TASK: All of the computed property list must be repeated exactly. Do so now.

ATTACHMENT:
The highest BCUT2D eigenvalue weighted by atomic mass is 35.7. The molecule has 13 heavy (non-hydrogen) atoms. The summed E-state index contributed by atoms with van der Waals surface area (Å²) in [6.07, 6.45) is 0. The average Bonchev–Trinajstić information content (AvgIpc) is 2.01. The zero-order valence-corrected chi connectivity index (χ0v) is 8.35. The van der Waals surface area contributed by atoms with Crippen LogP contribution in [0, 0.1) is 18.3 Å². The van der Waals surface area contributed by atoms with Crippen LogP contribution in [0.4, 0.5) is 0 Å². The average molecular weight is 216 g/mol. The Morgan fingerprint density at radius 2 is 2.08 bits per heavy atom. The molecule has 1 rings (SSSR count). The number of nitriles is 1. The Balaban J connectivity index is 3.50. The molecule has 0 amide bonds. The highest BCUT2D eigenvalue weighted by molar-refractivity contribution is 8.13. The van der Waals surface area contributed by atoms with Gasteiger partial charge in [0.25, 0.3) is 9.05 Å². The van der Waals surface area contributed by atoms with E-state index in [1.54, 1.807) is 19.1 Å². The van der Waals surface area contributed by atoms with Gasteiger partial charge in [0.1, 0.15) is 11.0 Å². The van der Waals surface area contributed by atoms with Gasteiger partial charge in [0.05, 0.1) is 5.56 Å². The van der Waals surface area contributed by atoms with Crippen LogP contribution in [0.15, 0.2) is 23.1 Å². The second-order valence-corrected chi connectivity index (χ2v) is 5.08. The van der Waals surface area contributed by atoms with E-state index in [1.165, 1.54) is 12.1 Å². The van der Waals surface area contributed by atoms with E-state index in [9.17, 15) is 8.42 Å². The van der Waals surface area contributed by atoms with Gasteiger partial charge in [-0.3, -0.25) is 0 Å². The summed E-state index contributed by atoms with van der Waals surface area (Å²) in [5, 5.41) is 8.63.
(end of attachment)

The highest BCUT2D eigenvalue weighted by atomic mass is 35.7. The molecule has 13 heavy (non-hydrogen) atoms. The summed E-state index contributed by atoms with van der Waals surface area (Å²) in [6.07, 6.45) is 0. The average Bonchev–Trinajstić information content (AvgIpc) is 2.01. The zero-order valence-corrected chi connectivity index (χ0v) is 8.35. The van der Waals surface area contributed by atoms with Crippen LogP contribution in [0, 0.1) is 18.3 Å². The van der Waals surface area contributed by atoms with Crippen LogP contribution in [0.4, 0.5) is 0 Å². The average molecular weight is 216 g/mol. The Morgan fingerprint density at radius 2 is 2.08 bits per heavy atom. The molecule has 1 rings (SSSR count). The number of nitriles is 1. The Balaban J connectivity index is 3.50. The molecule has 0 amide bonds. The highest BCUT2D eigenvalue weighted by molar-refractivity contribution is 8.13. The van der Waals surface area contributed by atoms with Gasteiger partial charge in [0.25, 0.3) is 9.05 Å². The van der Waals surface area contributed by atoms with E-state index in [1.54, 1.807) is 19.1 Å². The van der Waals surface area contributed by atoms with Gasteiger partial charge in [0.1, 0.15) is 11.0 Å². The van der Waals surface area contributed by atoms with Gasteiger partial charge in [0.05, 0.1) is 5.56 Å². The van der Waals surface area contributed by atoms with Crippen LogP contribution in [0.15, 0.2) is 23.1 Å². The second-order valence-corrected chi connectivity index (χ2v) is 5.08. The van der Waals surface area contributed by atoms with E-state index in [1.165, 1.54) is 12.1 Å². The van der Waals surface area contributed by atoms with E-state index in [9.17, 15) is 8.42 Å². The van der Waals surface area contributed by atoms with Gasteiger partial charge in [-0.3, -0.25) is 0 Å². The summed E-state index contributed by atoms with van der Waals surface area (Å²) in [5, 5.41) is 8.63.